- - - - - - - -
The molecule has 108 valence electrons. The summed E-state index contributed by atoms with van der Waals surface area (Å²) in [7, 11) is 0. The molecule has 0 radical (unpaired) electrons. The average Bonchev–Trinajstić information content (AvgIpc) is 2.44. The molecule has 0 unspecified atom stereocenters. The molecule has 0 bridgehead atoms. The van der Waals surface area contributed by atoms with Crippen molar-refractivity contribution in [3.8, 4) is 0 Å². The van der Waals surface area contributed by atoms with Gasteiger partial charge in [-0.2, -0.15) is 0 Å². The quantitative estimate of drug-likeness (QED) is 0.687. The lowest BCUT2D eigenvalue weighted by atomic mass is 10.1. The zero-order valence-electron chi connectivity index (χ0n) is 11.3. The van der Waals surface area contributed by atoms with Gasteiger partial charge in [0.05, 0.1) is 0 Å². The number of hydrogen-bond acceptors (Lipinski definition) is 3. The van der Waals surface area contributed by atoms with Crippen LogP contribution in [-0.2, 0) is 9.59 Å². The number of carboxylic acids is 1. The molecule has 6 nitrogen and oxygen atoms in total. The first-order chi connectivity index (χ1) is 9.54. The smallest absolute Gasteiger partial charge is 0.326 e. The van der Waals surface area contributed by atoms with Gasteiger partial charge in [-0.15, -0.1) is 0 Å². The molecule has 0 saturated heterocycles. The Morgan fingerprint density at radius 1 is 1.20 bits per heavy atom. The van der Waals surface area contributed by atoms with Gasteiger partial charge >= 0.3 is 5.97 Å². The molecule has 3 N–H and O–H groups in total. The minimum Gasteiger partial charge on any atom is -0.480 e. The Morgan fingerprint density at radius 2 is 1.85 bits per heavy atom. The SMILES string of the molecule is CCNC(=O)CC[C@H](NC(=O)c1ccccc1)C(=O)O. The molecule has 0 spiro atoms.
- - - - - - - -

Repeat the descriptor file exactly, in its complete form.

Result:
The molecule has 108 valence electrons. The summed E-state index contributed by atoms with van der Waals surface area (Å²) in [7, 11) is 0. The molecule has 0 radical (unpaired) electrons. The average Bonchev–Trinajstić information content (AvgIpc) is 2.44. The molecule has 0 unspecified atom stereocenters. The molecule has 0 bridgehead atoms. The van der Waals surface area contributed by atoms with Crippen molar-refractivity contribution in [3.8, 4) is 0 Å². The van der Waals surface area contributed by atoms with Gasteiger partial charge in [-0.2, -0.15) is 0 Å². The quantitative estimate of drug-likeness (QED) is 0.687. The lowest BCUT2D eigenvalue weighted by atomic mass is 10.1. The zero-order valence-electron chi connectivity index (χ0n) is 11.3. The van der Waals surface area contributed by atoms with Gasteiger partial charge in [0.05, 0.1) is 0 Å². The number of hydrogen-bond acceptors (Lipinski definition) is 3. The van der Waals surface area contributed by atoms with Crippen LogP contribution in [-0.2, 0) is 9.59 Å². The number of carboxylic acids is 1. The molecule has 6 nitrogen and oxygen atoms in total. The first-order chi connectivity index (χ1) is 9.54. The smallest absolute Gasteiger partial charge is 0.326 e. The van der Waals surface area contributed by atoms with Gasteiger partial charge in [-0.15, -0.1) is 0 Å². The molecule has 0 saturated heterocycles. The Morgan fingerprint density at radius 1 is 1.20 bits per heavy atom. The van der Waals surface area contributed by atoms with Gasteiger partial charge >= 0.3 is 5.97 Å². The molecule has 3 N–H and O–H groups in total. The minimum Gasteiger partial charge on any atom is -0.480 e. The Morgan fingerprint density at radius 2 is 1.85 bits per heavy atom. The SMILES string of the molecule is CCNC(=O)CC[C@H](NC(=O)c1ccccc1)C(=O)O. The molecule has 0 spiro atoms.